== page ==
Supply chain integrity, a necessary revolution


On the integrity of the food supply chain, Professor Chris Elliott, Professor in Food Security and director of the ‘Global Food Security‘ Institute at Queen’s University Belfast, recently made an appeal. (1) A revolution is necessary, and it can be articulated on six key concepts. We take this opportunity to make humble additional notes and comments.

1) The food we produce must be safe.

Food safety remains at the center of European sector policies, at least in theory. In practice, the recent salmonella-contaminated baby milk powder scandal, produced by Lactalis in France and recalled in 83 countries, is just the latest symptom of a system that does not work. And the European Commission, as has been repeatedly reported on this site, continues to be on the sidelines. (2)

The focal question, according to Professor Chris Elliott, is whether the food industry and policy really intend to move toward supply chain integrity. The changes required are significant, and so is the investment, but this appears to be the only way to achieve the goals set. These pertain to food safety and public health-also considering nutritional safety-but also to the socio-environmental sustainability of production.

Food poisonings in England were 1 million each year, the professor points out. (3) The figure is worrying and should give pause for thought about the dangers associated with public health cuts, which inevitably result in the reduction of official public food safety controls. (4)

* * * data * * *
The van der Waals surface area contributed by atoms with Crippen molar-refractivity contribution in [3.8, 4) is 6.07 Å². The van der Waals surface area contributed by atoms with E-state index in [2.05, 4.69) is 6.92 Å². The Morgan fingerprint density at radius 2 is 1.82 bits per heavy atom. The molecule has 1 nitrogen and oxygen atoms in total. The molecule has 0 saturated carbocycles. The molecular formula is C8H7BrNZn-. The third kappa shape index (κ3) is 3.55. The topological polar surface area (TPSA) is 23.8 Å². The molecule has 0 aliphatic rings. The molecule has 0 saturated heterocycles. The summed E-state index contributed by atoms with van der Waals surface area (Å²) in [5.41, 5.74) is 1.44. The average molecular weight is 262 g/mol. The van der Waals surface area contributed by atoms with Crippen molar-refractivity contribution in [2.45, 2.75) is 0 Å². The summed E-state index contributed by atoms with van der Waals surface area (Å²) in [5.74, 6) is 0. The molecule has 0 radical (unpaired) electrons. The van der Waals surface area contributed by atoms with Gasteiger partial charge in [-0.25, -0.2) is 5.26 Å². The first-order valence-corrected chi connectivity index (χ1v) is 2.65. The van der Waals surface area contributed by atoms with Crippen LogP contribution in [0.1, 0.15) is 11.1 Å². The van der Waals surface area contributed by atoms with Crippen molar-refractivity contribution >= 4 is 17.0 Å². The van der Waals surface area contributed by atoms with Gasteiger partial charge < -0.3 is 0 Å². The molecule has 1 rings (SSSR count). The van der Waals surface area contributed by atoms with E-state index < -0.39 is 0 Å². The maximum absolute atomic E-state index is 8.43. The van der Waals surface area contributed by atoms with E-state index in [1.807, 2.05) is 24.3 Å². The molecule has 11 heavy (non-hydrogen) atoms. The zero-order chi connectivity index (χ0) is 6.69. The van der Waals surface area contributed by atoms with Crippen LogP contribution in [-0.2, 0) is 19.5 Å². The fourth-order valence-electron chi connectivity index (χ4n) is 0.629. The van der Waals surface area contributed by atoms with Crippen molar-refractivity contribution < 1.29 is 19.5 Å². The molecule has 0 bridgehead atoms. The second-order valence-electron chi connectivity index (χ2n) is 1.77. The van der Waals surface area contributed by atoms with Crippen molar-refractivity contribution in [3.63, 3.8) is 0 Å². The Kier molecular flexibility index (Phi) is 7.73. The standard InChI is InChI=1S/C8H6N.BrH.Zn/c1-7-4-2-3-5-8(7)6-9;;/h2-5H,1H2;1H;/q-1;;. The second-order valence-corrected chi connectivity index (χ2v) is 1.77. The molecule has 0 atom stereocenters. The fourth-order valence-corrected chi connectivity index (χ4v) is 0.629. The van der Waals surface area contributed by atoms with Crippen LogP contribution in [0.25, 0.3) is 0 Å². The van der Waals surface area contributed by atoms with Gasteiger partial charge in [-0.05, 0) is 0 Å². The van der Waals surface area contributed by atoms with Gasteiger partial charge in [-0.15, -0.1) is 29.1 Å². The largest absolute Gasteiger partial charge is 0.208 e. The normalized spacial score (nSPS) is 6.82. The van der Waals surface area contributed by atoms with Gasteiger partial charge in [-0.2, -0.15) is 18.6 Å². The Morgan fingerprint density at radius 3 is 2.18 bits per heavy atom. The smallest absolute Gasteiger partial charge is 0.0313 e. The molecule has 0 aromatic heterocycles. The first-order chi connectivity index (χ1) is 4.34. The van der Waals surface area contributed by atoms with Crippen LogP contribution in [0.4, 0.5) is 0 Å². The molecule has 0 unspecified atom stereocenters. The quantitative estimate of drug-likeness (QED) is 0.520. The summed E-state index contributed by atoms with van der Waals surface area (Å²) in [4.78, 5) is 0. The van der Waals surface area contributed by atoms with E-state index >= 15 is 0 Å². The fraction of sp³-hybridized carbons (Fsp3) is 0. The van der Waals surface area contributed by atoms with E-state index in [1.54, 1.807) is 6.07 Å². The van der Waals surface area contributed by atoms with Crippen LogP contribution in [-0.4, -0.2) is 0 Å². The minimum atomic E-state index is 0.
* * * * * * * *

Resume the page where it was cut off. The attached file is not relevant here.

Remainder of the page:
2) The food we produce must be authentic.

Traceability. of foods – introduced by the General Food Law, on a general scale, as of 1.1.2005 (5) – is not enough to prevent the food fraud. Nor will be able to mitigate them.

Professor Chris Elliott was one of the key players in the handling of the so-called Horsemeat scandal, when huge quantities of horsemeat – passed off as beef – were put into numerous food products, including Big Food, circulated throughout Europe.

Food fraud still recurs, often far from the spotlight because it is localized, and merits the adoption of appropriate measures in all member states, under the coordination of the European Commission.

Consumer information should in turn pursue transparency goals, but the efforts of the European legislature in this direction are thwarted, time and again, by the Brussels executive. As seen recently with the hoax on primary ingredient origin labeling. (6)

3) The food we produce must be nutritious

Nutritional security


nutritional profiles

. Needless to hide behind false paradigms about diet balance, one can no longer disregard considering the

junk food

as such.

Globally, Chris Elliott reminds us, undernutrition afflicts about 1 billion individuals, and malnutrition by excess-with obesity and related diseases-affects another 2, out of a population of 7.5. The professor addresses the even more widespread deficits in fat-soluble vitamins and mineral salts (selenium, magnesium, zinc, iodine), as well as valuable fatty acids such as Omega-3.

How can a food system be based on supply chain integrity when two-thirds of the world’s population is micronutrient deficient, the professor asks? A new industrial revolution is needed, with the support of politics and the contribution of science. Also to improve micronutrient contents in foods by natural methods.

4) The production chains of our food are sustainable.